Will Google capitalize on Indian interest?
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Will Google capitalize on Indian interest?

Well-run companies often have clients seek them out. In Google’s case, the latest ‘client’ to do so is an entire country. And not just any country, either: India, with the world’s sixth largest (and fast-growing) economy, and a burgeoning tech sector. It is this burgeoning tech sector that has led to calls from Ravi Shankar Prasad, the country’s telecom, IT and law minister, for a ‘more meaningful’ relationship with Google. According to the Economic Times, Prasad spoke to Google CEO Sundar Pichai directly.

He told the Times: “In a larger push I want Google to be involved in a more meaningful way. The more digital India becomes, there would be challenges. I would appeal to Google to work more to ensure digital security. We have taken a lot of initiatives, but there has to be greater strengthening of the IT walls.

"The digital empowering of India may one day become a case study for the world. Digital delivery of India would be a benchmark for the rest of the developing world and that is how we see it. I would appeal to Google to become a part of the change that India is witnessing."

Perhaps the most surprising thing about an entire country expressing an interest in Google’s business is how unsurprising it is. Google is synonymous with Silicon Valley and the tech revolution for many modern consumers, and acts as the primary gateway to the internet for the overwhelming majority of users.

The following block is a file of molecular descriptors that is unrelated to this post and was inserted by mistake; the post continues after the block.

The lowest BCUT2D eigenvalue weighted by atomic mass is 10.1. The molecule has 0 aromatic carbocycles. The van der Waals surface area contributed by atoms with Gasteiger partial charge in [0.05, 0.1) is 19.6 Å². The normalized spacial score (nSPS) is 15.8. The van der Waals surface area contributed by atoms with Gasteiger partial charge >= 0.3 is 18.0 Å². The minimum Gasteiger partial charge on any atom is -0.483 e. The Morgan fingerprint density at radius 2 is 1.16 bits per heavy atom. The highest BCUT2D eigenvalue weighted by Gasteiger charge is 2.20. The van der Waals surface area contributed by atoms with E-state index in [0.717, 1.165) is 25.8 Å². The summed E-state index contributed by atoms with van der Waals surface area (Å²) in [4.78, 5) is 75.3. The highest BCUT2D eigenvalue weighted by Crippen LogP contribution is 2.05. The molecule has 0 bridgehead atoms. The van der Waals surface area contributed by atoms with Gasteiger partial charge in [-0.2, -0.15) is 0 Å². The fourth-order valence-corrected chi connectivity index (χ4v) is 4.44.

However, exactly what role Google can play in India’s security is unclear – after all, it’s not first-and-foremost a cyber security company. Prasad, however, makes a strong case for deeper exposure to the country, telling the company:

"The sheer number of people in India who have accepted you means you have an obligation for India as much as (the) US and the world. Google India needs to tailor its products to Indian psyche and ecosystem. Local languages, local products make good business sense for Google too. India would be a 1 trillion dollar digital economy in the next 3-4 years and it makes business sense for Google to have more India-centric products."

Disclosure
Dominion holds Alphabet, the parent company of Google, in its Global Trends Managed Fund. 



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